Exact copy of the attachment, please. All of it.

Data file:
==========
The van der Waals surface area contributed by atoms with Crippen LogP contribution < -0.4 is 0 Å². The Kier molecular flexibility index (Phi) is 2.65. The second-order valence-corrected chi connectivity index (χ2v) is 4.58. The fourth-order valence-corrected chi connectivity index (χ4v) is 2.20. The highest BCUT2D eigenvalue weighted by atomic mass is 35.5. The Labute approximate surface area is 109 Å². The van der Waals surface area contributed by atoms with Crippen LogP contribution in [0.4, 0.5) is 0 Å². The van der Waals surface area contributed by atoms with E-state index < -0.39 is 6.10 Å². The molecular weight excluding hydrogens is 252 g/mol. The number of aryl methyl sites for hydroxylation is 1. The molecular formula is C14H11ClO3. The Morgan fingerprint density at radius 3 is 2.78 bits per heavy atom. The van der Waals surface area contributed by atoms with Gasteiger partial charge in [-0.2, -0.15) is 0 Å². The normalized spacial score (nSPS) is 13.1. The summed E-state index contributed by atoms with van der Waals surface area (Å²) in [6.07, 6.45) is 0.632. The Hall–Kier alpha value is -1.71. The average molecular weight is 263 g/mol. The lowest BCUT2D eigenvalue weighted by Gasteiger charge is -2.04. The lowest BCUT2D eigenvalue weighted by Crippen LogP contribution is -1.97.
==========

The van der Waals surface area contributed by atoms with Crippen LogP contribution < -0.4 is 0 Å². The Kier molecular flexibility index (Phi) is 2.65. The second-order valence-corrected chi connectivity index (χ2v) is 4.58. The fourth-order valence-corrected chi connectivity index (χ4v) is 2.20. The highest BCUT2D eigenvalue weighted by atomic mass is 35.5. The Labute approximate surface area is 109 Å². The van der Waals surface area contributed by atoms with Crippen LogP contribution in [0.4, 0.5) is 0 Å². The van der Waals surface area contributed by atoms with E-state index < -0.39 is 6.10 Å². The molecular weight excluding hydrogens is 252 g/mol. The number of aryl methyl sites for hydroxylation is 1. The molecular formula is C14H11ClO3. The Morgan fingerprint density at radius 3 is 2.78 bits per heavy atom. The van der Waals surface area contributed by atoms with Gasteiger partial charge in [-0.2, -0.15) is 0 Å². The normalized spacial score (nSPS) is 13.1. The summed E-state index contributed by atoms with van der Waals surface area (Å²) in [6.07, 6.45) is 0.632. The Hall–Kier alpha value is -1.71. The average molecular weight is 263 g/mol. The lowest BCUT2D eigenvalue weighted by Gasteiger charge is -2.04. The lowest BCUT2D eigenvalue weighted by Crippen LogP contribution is -1.97.